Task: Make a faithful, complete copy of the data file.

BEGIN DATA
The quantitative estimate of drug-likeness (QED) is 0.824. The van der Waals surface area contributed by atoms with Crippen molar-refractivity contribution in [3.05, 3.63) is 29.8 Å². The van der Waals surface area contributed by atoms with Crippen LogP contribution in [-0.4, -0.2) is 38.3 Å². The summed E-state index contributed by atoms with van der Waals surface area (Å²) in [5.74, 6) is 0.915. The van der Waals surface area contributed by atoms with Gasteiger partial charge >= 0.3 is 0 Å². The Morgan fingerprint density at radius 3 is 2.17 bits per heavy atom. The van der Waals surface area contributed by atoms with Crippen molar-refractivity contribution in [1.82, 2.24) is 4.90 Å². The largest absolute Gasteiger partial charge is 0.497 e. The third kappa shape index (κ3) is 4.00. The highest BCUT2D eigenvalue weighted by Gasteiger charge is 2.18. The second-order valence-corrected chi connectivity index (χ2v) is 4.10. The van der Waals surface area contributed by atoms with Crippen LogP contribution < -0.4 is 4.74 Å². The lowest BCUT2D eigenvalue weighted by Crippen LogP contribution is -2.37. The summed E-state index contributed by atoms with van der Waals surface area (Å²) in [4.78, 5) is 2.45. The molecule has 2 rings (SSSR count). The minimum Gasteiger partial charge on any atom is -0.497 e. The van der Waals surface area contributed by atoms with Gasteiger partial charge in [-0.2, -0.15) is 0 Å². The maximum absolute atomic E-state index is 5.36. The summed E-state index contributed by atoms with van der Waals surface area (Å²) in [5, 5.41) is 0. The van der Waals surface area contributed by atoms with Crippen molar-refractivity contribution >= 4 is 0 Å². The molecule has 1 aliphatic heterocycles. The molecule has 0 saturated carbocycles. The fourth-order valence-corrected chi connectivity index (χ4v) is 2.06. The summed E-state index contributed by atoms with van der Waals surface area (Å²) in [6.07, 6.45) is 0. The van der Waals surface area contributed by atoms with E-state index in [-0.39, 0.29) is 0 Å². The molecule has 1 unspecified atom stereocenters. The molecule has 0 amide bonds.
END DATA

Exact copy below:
The quantitative estimate of drug-likeness (QED) is 0.824. The van der Waals surface area contributed by atoms with Crippen molar-refractivity contribution in [3.05, 3.63) is 29.8 Å². The van der Waals surface area contributed by atoms with Crippen LogP contribution in [-0.4, -0.2) is 38.3 Å². The summed E-state index contributed by atoms with van der Waals surface area (Å²) in [5.74, 6) is 0.915. The van der Waals surface area contributed by atoms with Gasteiger partial charge >= 0.3 is 0 Å². The Morgan fingerprint density at radius 3 is 2.17 bits per heavy atom. The van der Waals surface area contributed by atoms with Crippen molar-refractivity contribution in [1.82, 2.24) is 4.90 Å². The largest absolute Gasteiger partial charge is 0.497 e. The third kappa shape index (κ3) is 4.00. The highest BCUT2D eigenvalue weighted by Gasteiger charge is 2.18. The second-order valence-corrected chi connectivity index (χ2v) is 4.10. The van der Waals surface area contributed by atoms with Crippen LogP contribution < -0.4 is 4.74 Å². The lowest BCUT2D eigenvalue weighted by Crippen LogP contribution is -2.37. The summed E-state index contributed by atoms with van der Waals surface area (Å²) in [4.78, 5) is 2.45. The molecule has 2 rings (SSSR count). The minimum Gasteiger partial charge on any atom is -0.497 e. The van der Waals surface area contributed by atoms with Gasteiger partial charge in [-0.2, -0.15) is 0 Å². The maximum absolute atomic E-state index is 5.36. The summed E-state index contributed by atoms with van der Waals surface area (Å²) in [5, 5.41) is 0. The van der Waals surface area contributed by atoms with Crippen molar-refractivity contribution >= 4 is 0 Å². The molecule has 1 aliphatic heterocycles. The molecule has 0 saturated carbocycles. The fourth-order valence-corrected chi connectivity index (χ4v) is 2.06. The summed E-state index contributed by atoms with van der Waals surface area (Å²) in [6.07, 6.45) is 0. The van der Waals surface area contributed by atoms with E-state index in [-0.39, 0.29) is 0 Å². The molecule has 1 unspecified atom stereocenters. The molecule has 0 amide bonds.